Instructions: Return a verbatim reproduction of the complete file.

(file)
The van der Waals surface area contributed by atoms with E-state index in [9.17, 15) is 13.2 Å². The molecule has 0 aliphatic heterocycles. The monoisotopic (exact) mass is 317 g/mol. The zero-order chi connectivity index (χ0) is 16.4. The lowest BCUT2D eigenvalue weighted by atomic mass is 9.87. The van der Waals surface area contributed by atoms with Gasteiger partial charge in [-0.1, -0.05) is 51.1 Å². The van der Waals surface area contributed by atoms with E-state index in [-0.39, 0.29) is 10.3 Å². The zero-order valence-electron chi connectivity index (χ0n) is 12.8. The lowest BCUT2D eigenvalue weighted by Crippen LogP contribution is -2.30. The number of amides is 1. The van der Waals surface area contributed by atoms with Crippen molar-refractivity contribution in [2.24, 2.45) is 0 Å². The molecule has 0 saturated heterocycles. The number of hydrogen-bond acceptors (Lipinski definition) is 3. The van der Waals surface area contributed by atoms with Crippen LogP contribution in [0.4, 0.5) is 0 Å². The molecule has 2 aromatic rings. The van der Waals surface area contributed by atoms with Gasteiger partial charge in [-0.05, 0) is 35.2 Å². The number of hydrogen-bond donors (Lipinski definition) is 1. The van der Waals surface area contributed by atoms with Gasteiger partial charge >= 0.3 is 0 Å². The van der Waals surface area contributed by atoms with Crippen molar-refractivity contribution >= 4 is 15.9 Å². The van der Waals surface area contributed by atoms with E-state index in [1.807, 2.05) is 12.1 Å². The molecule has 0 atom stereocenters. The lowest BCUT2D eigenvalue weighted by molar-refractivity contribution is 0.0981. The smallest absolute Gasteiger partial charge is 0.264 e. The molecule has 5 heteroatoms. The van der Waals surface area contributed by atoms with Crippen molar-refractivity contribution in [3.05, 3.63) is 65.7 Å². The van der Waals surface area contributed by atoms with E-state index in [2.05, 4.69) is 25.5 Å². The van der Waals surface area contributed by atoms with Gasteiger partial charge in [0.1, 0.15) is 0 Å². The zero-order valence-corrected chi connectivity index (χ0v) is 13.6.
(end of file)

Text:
The van der Waals surface area contributed by atoms with E-state index in [9.17, 15) is 13.2 Å². The molecule has 0 aliphatic heterocycles. The monoisotopic (exact) mass is 317 g/mol. The zero-order chi connectivity index (χ0) is 16.4. The lowest BCUT2D eigenvalue weighted by atomic mass is 9.87. The van der Waals surface area contributed by atoms with Gasteiger partial charge in [-0.1, -0.05) is 51.1 Å². The van der Waals surface area contributed by atoms with E-state index in [-0.39, 0.29) is 10.3 Å². The zero-order valence-electron chi connectivity index (χ0n) is 12.8. The lowest BCUT2D eigenvalue weighted by Crippen LogP contribution is -2.30. The number of amides is 1. The van der Waals surface area contributed by atoms with Crippen molar-refractivity contribution in [2.24, 2.45) is 0 Å². The molecule has 0 saturated heterocycles. The number of hydrogen-bond acceptors (Lipinski definition) is 3. The van der Waals surface area contributed by atoms with Crippen LogP contribution in [0.4, 0.5) is 0 Å². The molecule has 2 aromatic rings. The van der Waals surface area contributed by atoms with Gasteiger partial charge in [-0.05, 0) is 35.2 Å². The number of hydrogen-bond donors (Lipinski definition) is 1. The van der Waals surface area contributed by atoms with Gasteiger partial charge >= 0.3 is 0 Å². The van der Waals surface area contributed by atoms with Crippen molar-refractivity contribution >= 4 is 15.9 Å². The van der Waals surface area contributed by atoms with E-state index in [1.807, 2.05) is 12.1 Å². The molecule has 0 atom stereocenters. The lowest BCUT2D eigenvalue weighted by molar-refractivity contribution is 0.0981. The smallest absolute Gasteiger partial charge is 0.264 e. The molecule has 5 heteroatoms. The van der Waals surface area contributed by atoms with Crippen molar-refractivity contribution in [3.05, 3.63) is 65.7 Å². The van der Waals surface area contributed by atoms with E-state index in [2.05, 4.69) is 25.5 Å². The van der Waals surface area contributed by atoms with Gasteiger partial charge in [0.1, 0.15) is 0 Å². The zero-order valence-corrected chi connectivity index (χ0v) is 13.6.